This article is from January 2010 and may contain outdated material.
In recent years, scientists working at the intersection of two historically well-developed fields, retinal physiology and circadian biology, upended the conventional view of retinal organization with the confirmation of a nonvisual ocular photoreceptor system.
The fact that the eye has functions beyond image perception holds the potential to explain why a significant proportion of patients with progressive degenerative ocular disease suffer from sleep disturbances. An understanding of these non-rod/non-cone photoreceptors might also explain seasonal affective disorder (SAD), jet lag and depression in the blind. It has the potential to influence intraocular lens selection for cataract patients. “The shocker is, you don’t need rods and cones to synchronize your circadian clock to the local light-dark cycle,” said Russell N. Van Gelder, MD, PhD. “There’s this whole other photoreceptive system lurking in the retina entraining your circadian system.” Dr. Van Gelder is professor and chairman of ophthalmology at the University of Washington in Seattle.
The Eye Is a Camera, and Clock, Too
The notion of a parallel ocular universe began more than 80 years ago with the observation that blind mice continued to show pupil constriction in response to light.1 Over time, researchers at about a dozen labs worldwide pursued the idea that the circadian and classical visual systems process light information in different ways.
Russell G. Foster, BSc, PhD, chairman of both circadian neuroscience and ophthalmology at Oxford University, noted that by 2001, scientists had established the existence of a subset of photosensitive retinal ganglion cells (referred to in the literature as either pRGCs or ipRGCs, intrinsically photosensitive RGCs) that regulate a variety of different responses to environmental brightness, including sleep propensity.
This small subpopulation of RGCs responds directly to light and relays information along the nonvisual pathway to the brain’s circadian pacemaker, located in the suprachiasmatic nucleus of the hypothalamus, Dr. Foster said. They do this by employing the photopigment melanopsin, which is believed to set the circadian clock and initiate other nonimage forming visual functions. Dr. Foster has shown that loss of melanopsin in the pRGCs attenuates circadian responses to light.2
Circadian drift. “All of this suggests that diseases that kill melanopsin-using photosensitive retinal ganglion cells will result in behavioral changes that are manifested as sleep disorder problems or difficulty adjusting to changes in the light/dark cycle,” said Dr. Van Gelder. This research expands an understanding of the circadian clock, which governs the human habit of sleeping at night and waking in the morning. That clock, said Dr. Van Gelder, does not naturally have a 24-hour period. “It requires a daily light signal to stay synchronized to the outside world. Without that, the body’s clock will drift on its own.”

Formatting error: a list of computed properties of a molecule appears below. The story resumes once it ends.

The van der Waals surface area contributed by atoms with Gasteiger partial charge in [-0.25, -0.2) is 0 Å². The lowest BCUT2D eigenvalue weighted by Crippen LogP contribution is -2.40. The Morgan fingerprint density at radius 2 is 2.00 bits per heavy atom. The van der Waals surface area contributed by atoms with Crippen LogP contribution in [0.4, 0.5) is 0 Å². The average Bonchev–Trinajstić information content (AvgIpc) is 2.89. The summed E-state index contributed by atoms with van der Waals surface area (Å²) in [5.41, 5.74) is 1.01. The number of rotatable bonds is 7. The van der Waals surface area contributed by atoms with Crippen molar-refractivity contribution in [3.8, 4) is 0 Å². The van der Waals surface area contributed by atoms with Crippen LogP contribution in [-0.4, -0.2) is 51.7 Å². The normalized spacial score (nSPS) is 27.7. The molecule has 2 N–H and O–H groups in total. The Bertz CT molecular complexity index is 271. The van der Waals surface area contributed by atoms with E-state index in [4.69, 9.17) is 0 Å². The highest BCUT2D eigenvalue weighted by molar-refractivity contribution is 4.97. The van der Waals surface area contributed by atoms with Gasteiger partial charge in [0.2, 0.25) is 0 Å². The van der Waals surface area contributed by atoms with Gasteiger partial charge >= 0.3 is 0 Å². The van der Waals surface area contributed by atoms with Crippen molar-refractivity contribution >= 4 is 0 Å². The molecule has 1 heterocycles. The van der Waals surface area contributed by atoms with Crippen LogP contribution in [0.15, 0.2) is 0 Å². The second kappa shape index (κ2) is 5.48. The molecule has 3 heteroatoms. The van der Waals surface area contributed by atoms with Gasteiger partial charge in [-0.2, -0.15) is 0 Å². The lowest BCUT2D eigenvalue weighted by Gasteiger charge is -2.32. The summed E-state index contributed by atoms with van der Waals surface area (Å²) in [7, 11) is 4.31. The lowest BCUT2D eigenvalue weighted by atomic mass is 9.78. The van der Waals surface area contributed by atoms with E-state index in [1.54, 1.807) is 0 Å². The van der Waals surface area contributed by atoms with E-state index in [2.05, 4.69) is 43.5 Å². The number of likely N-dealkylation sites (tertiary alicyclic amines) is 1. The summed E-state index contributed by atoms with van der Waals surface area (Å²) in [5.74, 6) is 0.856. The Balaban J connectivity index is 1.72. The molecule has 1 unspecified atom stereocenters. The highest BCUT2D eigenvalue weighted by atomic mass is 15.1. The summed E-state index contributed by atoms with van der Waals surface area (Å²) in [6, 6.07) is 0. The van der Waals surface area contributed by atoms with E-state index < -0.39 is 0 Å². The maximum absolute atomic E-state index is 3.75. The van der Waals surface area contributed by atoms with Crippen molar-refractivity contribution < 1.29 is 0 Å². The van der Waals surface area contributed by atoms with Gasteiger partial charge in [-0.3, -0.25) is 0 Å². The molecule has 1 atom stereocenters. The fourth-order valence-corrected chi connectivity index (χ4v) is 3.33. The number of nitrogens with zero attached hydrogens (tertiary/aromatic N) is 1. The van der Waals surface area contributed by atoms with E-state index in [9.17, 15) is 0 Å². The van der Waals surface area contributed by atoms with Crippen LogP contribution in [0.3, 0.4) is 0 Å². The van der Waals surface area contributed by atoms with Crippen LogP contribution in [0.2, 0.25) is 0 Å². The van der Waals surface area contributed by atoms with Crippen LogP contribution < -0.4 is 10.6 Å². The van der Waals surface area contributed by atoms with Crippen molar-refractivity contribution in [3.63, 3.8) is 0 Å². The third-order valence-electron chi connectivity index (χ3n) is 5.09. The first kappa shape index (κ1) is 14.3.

Consider, he said, two patients with ocular disease. John has ganglion cell disease and Jane has outer retinal disease. On January 1, both of their internal clocks tell them to awaken at 7 a.m. On January 2, Jane’s clock sees the sun rise and awakens at the same time. But John’s clock can’t see the light signal, so he wakes up closer to 7:30. On day three he wakes up around 8. By day 24, John’s inner clock awakens him a full half-day later, at 7 p.m., while Jane is still rising at 7 a.m.
Counting sheep won’t help. The discovery of photosensitive RGCs may explain why John’s sleep cycle is perturbed, while Jane remains on schedule. “We suspect that sleep health and circadian health are probably dependent on the health of the optic nerves,” Dr. Van Gelder said. If the pRGCs are injured, it appears harder to keep the body’s clock synchronized. “They’re the only cells in the retina that encode brightness.”
If you were to place a mouse retina in a dish and expose it to light, from relatively dim to bright, the retina will respond linearly, functioning like a camera light meter, he explained. “This light meter controls at least three different aspects of physiology: circadian clock synchronization, pupillary light response and sleep. That is, it directly drives sleep and wakefulness in mice,” he said. “The obvious question is: What is the effect on human health if these cells are sick?”